Lawyers for the federal government are set to present their arguments today.
A new poll commissioned by Canadians for Clean Prosperity found just 27 per cent of Ontarians support the provincial government’s court challenge. Writing in Maclean’s, Clean Prosperity’s Mark Cameron and Michael Bernstein say the survey also found support for the carbon tax rises as people learn about the annual rebate that comes with it. (Maclean’s)
It wouldn’t be a day in Ottawa without at least one scoop connected to the saga that consumed federal politics for two months. The National Post reports that before former attorney general Jody Wilson-Raybould was shuffled out of her role as justice minister, her last major initiative—a directive about civil litigation involving Indigenous peoples—sparked controversy within the justice department. An internal memo the Post says circulated widely within the department last summer noted the department’s instructions to its lawyers on cases involving Indigenous peoples amounted to “litigate badly.” From the memo: “This approach decreases the likelihood of Canada mounting a successful defense to litigation or even ensuring that necessary legal issues are fully canvassed in court; while this might seem like a ‘back door’ approach to amiable settlement with Indigenous plaintiffs, such an approach might be argued to be inconsistent with democratic values and the public trust. It certainly seems to be inconsistent with upholding the rule of law, which is generally recognized as the fundamental responsibility of an Attorney General.” (National Post)
#WelcomeToCanada*: Until the Liberal government buried a series of reforms in its latest omnibus budget bill that imposed restrictions on asylum seekers—measures previously proposed by the Conservatives—Trudeau had championed the #WelcomeToCanada message at a time when so many other countries were shutting their doors to immigrants and refugees. Now with Trudeau taking a hard line, writes Matt Gurney, “are refugees now simply too politically radioactive everywhere?” (Maclean’s)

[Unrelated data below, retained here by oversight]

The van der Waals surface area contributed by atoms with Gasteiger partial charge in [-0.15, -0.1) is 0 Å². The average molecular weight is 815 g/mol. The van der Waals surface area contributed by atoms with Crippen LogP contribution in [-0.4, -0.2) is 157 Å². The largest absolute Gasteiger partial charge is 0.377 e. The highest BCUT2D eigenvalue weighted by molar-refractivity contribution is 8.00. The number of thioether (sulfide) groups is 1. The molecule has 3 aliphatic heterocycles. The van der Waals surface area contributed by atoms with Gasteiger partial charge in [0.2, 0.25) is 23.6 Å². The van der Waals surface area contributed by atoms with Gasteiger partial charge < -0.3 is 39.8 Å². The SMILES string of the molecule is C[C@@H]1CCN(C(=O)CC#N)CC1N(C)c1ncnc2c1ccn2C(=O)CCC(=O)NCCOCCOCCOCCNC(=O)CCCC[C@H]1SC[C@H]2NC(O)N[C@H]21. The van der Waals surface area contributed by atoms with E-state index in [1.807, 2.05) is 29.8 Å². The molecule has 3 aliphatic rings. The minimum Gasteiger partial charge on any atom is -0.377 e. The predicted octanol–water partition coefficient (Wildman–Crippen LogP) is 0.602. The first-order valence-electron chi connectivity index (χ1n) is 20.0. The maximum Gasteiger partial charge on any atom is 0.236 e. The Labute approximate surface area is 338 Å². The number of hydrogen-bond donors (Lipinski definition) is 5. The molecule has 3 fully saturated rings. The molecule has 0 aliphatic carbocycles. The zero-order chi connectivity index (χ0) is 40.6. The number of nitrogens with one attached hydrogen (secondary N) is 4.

Two pieces of personal news from around Ottawa…
Supreme Court Justice Clement Gascon is set to retire from the high court in September citing family reasons. Gascon has served five years on the Supreme Court. But while the Conservatives immediately called on the government to delay the search for Gascon’s successor until an investigation is carried out into recent leaks about the Supreme Court’s appointment process, the PMO vowed to push ahead before the next election, with a source telling CBC, “We will trigger the process in the coming days. So that means yeah, the goal is before the next election because otherwise it will actually … leave an empty seat for about a year.” (CBC News)
Meanwhile Conservative MP Mark Warawa revealed he is in hospital undergoing tests to determine if he has pancreatic cancer and how far it has spread. In a Facebook post the MP for B.C.’s Langley-Aldergrove riding said he is “very sick” and asked for “prayers for a miracle.” (Canadian Press)